Spinal muscular atrophy (SMA) is caused by degeneration of anterior horn cells, which leads to progressive muscle weakness. Children with SMA type II do not develop the ability to walk without support and have a shortened life expectancy, whereas children with SMA type III develop the ability to walk and have a normal life expectancy. There are no known efficacious drug treatments that influence the disease course of SMA. This is an update of a review first published in 2009.
To evaluate whether drug treatment is able to slow or arrest the disease progression of SMA types II and III and to assess if such therapy can be given safely. Drug treatment for SMA type I is the topic of a separate updated Cochrane review.
We searched the Cochrane Neuromuscular Disease Group Specialized Register (8 March 2011), Cochrane Central Register of Controlled Trials (CENTRAL) (The Cochrane Library 2011, Issue 1), MEDLINE (January 1991 to February 2011), EMBASE (January 1991 to February 2011) and ISI Web of Knowledge (January 1991 to March 8 2011). We also searched clinicaltrials.gov to identify as yet unpublished trials (8 March 2011).
We sought all randomised or quasi-randomised trials that examined the efficacy of drug treatment for SMA types II and III. Participants had to fulfil the clinical criteria and have a deletion or mutation of the survival motor neuron 1 (SMN1) gene (5q11.2-13.2) that was confirmed by genetic analysis.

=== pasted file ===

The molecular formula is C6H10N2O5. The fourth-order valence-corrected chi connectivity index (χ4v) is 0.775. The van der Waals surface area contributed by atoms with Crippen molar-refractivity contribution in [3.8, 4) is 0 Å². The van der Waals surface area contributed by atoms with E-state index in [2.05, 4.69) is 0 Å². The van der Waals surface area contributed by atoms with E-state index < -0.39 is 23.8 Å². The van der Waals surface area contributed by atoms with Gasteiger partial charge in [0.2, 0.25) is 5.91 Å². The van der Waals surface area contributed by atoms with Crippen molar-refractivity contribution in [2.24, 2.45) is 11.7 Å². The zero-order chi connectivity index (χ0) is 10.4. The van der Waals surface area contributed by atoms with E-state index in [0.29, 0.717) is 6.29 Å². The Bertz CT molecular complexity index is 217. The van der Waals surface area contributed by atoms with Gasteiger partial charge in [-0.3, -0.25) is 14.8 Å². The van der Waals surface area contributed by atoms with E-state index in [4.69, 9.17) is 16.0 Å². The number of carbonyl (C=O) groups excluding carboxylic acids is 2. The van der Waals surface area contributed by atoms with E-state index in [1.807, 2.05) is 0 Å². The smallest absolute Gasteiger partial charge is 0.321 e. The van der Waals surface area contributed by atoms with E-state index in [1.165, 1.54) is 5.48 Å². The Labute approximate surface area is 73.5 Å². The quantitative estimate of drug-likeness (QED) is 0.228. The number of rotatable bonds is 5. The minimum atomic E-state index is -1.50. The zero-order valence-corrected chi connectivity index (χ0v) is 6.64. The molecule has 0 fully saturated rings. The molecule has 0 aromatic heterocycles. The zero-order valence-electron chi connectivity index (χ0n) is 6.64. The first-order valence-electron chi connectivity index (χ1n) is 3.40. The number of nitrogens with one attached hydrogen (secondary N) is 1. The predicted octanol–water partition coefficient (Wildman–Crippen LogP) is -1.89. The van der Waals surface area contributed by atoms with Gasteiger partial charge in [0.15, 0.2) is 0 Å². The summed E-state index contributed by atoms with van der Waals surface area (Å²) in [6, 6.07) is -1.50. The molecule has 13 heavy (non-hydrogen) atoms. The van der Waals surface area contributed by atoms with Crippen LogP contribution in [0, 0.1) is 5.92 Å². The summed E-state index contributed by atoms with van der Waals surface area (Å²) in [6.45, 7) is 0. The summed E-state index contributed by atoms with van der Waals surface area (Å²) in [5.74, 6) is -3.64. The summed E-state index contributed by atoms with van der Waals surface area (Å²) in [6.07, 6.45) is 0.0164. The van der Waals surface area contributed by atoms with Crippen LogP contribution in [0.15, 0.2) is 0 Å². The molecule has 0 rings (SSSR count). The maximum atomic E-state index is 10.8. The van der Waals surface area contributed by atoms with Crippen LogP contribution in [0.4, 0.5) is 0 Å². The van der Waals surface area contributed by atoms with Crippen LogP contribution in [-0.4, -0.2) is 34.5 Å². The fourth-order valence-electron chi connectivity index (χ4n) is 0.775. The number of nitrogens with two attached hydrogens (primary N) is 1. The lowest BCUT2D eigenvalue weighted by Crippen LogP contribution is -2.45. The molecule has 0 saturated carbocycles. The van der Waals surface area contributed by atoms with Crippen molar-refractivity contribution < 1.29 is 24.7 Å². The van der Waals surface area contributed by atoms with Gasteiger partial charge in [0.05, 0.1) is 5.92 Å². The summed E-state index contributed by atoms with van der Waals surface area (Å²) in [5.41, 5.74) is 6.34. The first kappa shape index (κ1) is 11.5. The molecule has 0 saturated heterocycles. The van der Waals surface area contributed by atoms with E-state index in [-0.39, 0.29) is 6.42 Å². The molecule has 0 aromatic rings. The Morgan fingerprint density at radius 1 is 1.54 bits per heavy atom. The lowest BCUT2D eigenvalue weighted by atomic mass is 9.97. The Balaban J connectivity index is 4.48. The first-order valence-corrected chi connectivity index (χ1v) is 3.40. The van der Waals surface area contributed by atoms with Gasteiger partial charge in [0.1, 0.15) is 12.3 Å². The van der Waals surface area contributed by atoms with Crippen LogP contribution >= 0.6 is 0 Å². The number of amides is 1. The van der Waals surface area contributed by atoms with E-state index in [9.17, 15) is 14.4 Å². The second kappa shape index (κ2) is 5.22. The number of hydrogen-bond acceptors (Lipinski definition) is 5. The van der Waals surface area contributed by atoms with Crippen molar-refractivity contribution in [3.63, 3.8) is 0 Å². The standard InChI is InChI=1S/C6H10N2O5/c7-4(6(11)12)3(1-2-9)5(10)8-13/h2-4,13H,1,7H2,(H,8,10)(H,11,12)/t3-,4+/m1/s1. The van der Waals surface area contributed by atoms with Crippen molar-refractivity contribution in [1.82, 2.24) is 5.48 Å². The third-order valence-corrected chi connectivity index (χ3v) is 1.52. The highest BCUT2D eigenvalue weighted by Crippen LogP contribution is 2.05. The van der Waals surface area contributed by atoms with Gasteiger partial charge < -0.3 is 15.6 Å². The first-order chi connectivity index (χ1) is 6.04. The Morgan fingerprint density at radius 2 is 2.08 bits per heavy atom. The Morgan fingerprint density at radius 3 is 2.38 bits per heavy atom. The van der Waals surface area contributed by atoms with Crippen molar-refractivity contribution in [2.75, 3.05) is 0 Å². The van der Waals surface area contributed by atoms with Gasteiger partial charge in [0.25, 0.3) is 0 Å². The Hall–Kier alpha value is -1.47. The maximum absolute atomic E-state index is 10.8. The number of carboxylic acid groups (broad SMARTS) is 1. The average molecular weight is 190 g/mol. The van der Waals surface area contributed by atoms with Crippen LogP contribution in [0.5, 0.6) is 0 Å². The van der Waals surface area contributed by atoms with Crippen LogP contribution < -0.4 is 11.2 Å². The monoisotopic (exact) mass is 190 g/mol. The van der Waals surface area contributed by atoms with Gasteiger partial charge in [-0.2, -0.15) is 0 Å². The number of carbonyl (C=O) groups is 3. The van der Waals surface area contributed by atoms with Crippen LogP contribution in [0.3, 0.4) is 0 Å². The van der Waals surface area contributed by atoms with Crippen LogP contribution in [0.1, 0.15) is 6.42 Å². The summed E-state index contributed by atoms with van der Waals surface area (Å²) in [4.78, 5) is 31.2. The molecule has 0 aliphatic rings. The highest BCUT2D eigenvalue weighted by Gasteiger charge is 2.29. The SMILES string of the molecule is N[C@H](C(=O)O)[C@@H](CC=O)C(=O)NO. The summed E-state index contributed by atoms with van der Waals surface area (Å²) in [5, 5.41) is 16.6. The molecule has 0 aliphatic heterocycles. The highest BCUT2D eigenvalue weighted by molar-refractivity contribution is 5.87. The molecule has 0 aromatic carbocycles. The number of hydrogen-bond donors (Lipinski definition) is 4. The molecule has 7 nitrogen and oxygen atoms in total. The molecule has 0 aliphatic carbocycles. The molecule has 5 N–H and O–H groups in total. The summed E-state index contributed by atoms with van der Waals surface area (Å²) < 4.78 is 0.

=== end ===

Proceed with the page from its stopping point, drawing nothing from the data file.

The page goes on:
The primary outcome measure was to be change in disability score within one year after the onset of treatment. Secondary outcome measures within one year after the onset of treatment were to be change in muscle strength, ability to stand or walk, change in quality of life, time from the start of treatment until death or full time ventilation and adverse events attributable to treatment during the trial period.
Data collection and analysis
Two authors independently reviewed and extracted data from all potentially relevant trials. Pooled relative risks and pooled standardised mean differences were to be calculated to assess treatment efficacy. Risk of bias was systematically analysed.
Six randomised placebo-controlled trials on treatment for SMA types II and III were found and included in the review: the four in the original review and two trials added in this update. The treatments were creatine (55 participants), phenylbutyrate (107 participants), gabapentin (84 participants), thyrotropin releasing hormone (9 participants), hydroxyurea (57 participants), and combination therapy with valproate and acetyl-L-carnitine (61 participants). None of these studies were completely free of bias. All studies had adequate blinding, sequence generation and reports of primary outcomes.
None of the included trials showed any statistically significant effects on the outcome measures in participants with SMA types II and III. One participant died due to suffocation in the hydroxyurea trial and one participant died in the creatine trial. No participants in any of the other four trials died or reached the state of full time ventilation. Serious side effects were infrequent.
There is no proven efficacious drug treatment for SMA types II and III.